by Terri Winder
“Mom, I’m frightened,” my 14-year-old daughter confessed.
I tilted my head toward her. “Why are you frightened?” I asked, studying her reaction.
“Because it’s almost June 26,” she reminded me, though I needed no reminding, “and I’m afraid something bad will happen again.”
“It’s okay,” I assured her, as I opened my arms and she moved into the comfort of my embrace. “It must be a normal reaction. I’ve been feeling the same way.”
For me it started when my husband, I, and two of our sons traveled to Ft. Bragg, NC, on Memorial Day, for a ceremony honoring the Special Operation soldiers who had died during the previous year.
Because our family was not allowed to see our son’s body before his Arlington burial, I had nurtured a fantasy that he was not really dead; he was simply on a top secret mission that required an elaborate cover-up. When we went to Ft. Bragg, I imagined, we would be told the truth.
We were told the truth. Our escort- who greeted us at the airport- was a friend, as well as a member of the ten-man Special Forces team of which our son had been a part. As we spent the next several days in our escort’s company, we were able to hear details of our son’s life and death in Iraq: details that we had never heard before, details that insisted on acceptance of the inescapable truth.
We were surrounded by families who had suffered the same kind of loss we had known. We met the family of Sergeant Major Conners, the other casualty on our son’s team. I greeted his three young children, his wife, his parents. His sister expressed how easy it was to believe that he was only out in the field or on a deployment, and that he would soon return to them. It was a strange comfort to learn that her thoughts mirrored my own.
I searched the faces of others: the 21-year-old widow who held an infant son in her arms; the young children who broke away from their mothers and ran across the training field where their fathers had prepared for combat; the teen-aged boys who, in their bereavement, alternately loved and hated the images of soldiers that flashed across the projection screen. I felt like I was back at square one in the grieving process, but now I felt as though I shared that burden with many other families.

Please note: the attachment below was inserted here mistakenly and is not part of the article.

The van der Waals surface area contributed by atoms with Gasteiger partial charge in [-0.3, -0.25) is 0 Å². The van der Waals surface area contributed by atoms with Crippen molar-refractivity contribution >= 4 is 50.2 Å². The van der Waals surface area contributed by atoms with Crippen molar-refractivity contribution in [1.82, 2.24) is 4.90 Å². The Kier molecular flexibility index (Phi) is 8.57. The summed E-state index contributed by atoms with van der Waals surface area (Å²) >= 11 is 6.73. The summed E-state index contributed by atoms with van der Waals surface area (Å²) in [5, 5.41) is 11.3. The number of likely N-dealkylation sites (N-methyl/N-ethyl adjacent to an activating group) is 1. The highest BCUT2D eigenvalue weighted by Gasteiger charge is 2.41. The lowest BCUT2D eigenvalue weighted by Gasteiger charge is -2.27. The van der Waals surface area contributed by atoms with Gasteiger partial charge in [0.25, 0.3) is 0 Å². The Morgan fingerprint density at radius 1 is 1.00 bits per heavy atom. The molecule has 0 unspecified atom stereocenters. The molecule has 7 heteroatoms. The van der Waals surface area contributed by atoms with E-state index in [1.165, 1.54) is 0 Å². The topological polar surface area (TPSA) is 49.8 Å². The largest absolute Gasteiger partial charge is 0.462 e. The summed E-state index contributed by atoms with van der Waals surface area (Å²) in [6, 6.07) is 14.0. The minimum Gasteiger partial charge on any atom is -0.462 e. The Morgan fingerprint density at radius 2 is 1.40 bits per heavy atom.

Then began a series of anniversaries: the day of our son’s last email; Father’s Day; the day of his last phone call… each day brought us closer to The Day and, like my daughter, I was feeling apprehensive. I did not want to be in the same places this year that I had been then. I wanted to run away from the haunting memories.
Though we traveled hundreds of miles to escape it, The Day came. There was no getting around it, but with it came unexpected condolences. We received a “comfortghan” from Heartmade Blessings, an organization of crocheters throughout the USA and Canada who each contributed a square to the afghan. From a soldier, another of our son’s friends currently serving in Iraq, we received a flag that had been flown over the Headquarters of the Multi-National Corps - in our honor- during Memorial Day weekend.
We received in a note from a Korean-American from San Francisco who had been passing through Utah last year, and read about our son in the newspaper. He sent a letter then; now his card told us he had not forgotten. We received a call from the soldier who had been our escort at Ft. Bragg; on behalf of our son’s team he was relaying the message that their thoughts were with us.
Also with us were family members and friends, and because of all this support – almost to my surprise – we came through the day with good memories and grateful hearts.
As I went to put the new mementos away, for the first time I looked back through the cards and keepsakes from last year. I realized that rather than dreading this time of year, I could remember and focus on the outpouring of love and patriotism our family has been privileged to experience. The war in Iraq continues, but peace now fills my heart.